That’s all the updates for now. Should be able to do more updates more regularly once moving is complete and the new studio is set up properly. In the meantime, rest assured that I am constantly working on stuff, I just don’t always have time to post about it 🤓

Quick Update

Life got busy. Most of what has been keeping me busy has been very positive. I’m getting ready for another long visit to the Oregon Coast, and I’ve re-joined my raid team on Final Fantasy XIV after taking a long hiatus (mostly due to the fact that I didn’t like the raids in Heavensward, though that’s really a subject for my gaming blog…) The latter has lead to a few hours of extra work in game ‘gearing up’, studying a few raid videos, etc., while the former is really what this quick update is all about.

Normally, when someone drops a new album, like I just did with RePulse, they would promote like crazy. I’ve done some advertising, dropping links on Facebook and Twitter, but it’s been pretty limited. A lack of marketing budget means that all promotion has to be clever and/or time consuming. Since I am not particularly clever, that time factor is huge. Every piece of content I write to promote the album is time I’m not spending working on the next album, which really bring us directly to the point: Much as I love RePulse, and hope it finds its way to as big an audience as possible, I am taking the next few weeks before my next trip to get as much work done on the next project as I possibly can. I will be bringing all of my tools with me this time (my full computer, speakers, analog synth, etc.) so that I will be able to work as efficiently there as I do here, but I also know there will be downtime. Gear has to be set up and tested. Travel will happen. Gremlins will eat the most important cables. Because life. Also, my work with mixing/mastering maestro The Human is likely to be more efficient in person, so I’m hoping to cram as much of that in as possible before I go. Finally, there is a sort of ‘seasonal deadline’ for the next project anyway. Even if things hadn’t gotten busy for me, I might still feel the need to cram for this next project because it’s, shall we say, a time specific release.

So, if you haven’t listened to RePulse yet, go check it out! It’s in all the usual places: iTunes, Spotify, Amazon, Google Play, Groove, and my personal favorite: Bandcamp (where you can get exclusive extras like a 24-page digital booklet and a link to an album-length video for a complete audi0-visual experience!) If you love it, go ahead and share it with.. y’know… everyone! Y’all are basically my promotion team at this point. Nothing I say about it will mean half as much to your friends as what you say, so I greatly appreciate any and all efforts you guys can make!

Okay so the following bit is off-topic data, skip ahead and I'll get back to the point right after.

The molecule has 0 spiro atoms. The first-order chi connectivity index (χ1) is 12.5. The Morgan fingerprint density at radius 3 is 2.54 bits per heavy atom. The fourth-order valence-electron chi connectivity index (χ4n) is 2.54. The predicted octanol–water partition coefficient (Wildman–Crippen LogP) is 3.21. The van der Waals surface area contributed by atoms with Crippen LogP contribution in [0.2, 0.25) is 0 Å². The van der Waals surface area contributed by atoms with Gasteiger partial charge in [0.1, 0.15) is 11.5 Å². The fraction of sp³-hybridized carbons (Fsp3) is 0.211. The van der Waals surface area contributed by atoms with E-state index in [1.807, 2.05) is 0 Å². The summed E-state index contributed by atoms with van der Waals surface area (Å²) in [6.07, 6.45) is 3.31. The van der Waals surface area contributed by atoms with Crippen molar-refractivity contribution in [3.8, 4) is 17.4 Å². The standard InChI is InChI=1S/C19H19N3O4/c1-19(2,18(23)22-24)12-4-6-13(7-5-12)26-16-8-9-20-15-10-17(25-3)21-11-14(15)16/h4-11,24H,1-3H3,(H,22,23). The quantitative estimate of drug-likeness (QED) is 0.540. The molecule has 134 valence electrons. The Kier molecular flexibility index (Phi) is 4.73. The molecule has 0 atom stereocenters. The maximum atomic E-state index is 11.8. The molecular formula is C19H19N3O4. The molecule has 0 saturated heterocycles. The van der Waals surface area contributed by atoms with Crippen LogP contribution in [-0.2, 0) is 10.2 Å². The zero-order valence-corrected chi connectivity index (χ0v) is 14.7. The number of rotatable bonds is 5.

And then stay tuned, because the next project is going to be (cue the ‘dad pun’ voice…) very merry!

My Vocaloid Future

This is a fairly long post, with a lot of personal history about my relationship with music and technology. I hope you’ll find it as fascinating as I do, but if you’d rather just skip down to the bottom, there are some great examples of what this whole Vocaloid thing is all about under the “Vocaloid: Examples” header. Either way, enjoy!

New Musical Frontiers

Much of my favorite music is the result of composers and artists experimenting with new technology. Apparently Beethoven pushed the limits of the pianos of the time when he composed his 14th sonata, the “Moonlight”, using the full keyboard and taking advantage of the variety of sounds that were inherent in its construction. Wendy Carlos and Isao Tomita pushed the limits of the Moog Synthesizer and the recording technology of the time to create otherworldly versions of classical pieces, with Carlos in particular working directly with Bob Moog to develop new modules and controllers to allow for more stable and interesting sounds and better musical expression. Brian Wilson was reputedly so far ahead of his time attempting to construct complex, layered, multipart music that his 1967 SMiLE record couldn’t be properly finished until digital technology allowed Mark Linett to piece it together for a 2011 release. Although some of the details of these examples may be debatable, and this is hardly a scholarly exploration, these are just a few pieces off the top of my head that I have obsessed over at various times in my life. All represent artists pushing the envelope and exploring new technological frontiers.

And that is exactly the kind of artist I’ve always wanted to be. I want to push myself and the tools I use to create music. When I first started writing songs, I wanted to explore genres and try writing in different styles. This lead me to move from writing on guitar to using notation software to compose MIDI arrangements. Once I had pushed the limits of the built in samples, I started experimenting with creating my own samples, and then started using synthesizers. Later, as I discovered alternate tunings, I began experimenting with them in Logic, composing music that relied on tunings based in non-western music in order to sound right. For the Pulse Depravity project, I went out of my way to write in every western ‘mode’ and in less common time signatures with odd numbers of beats per measure.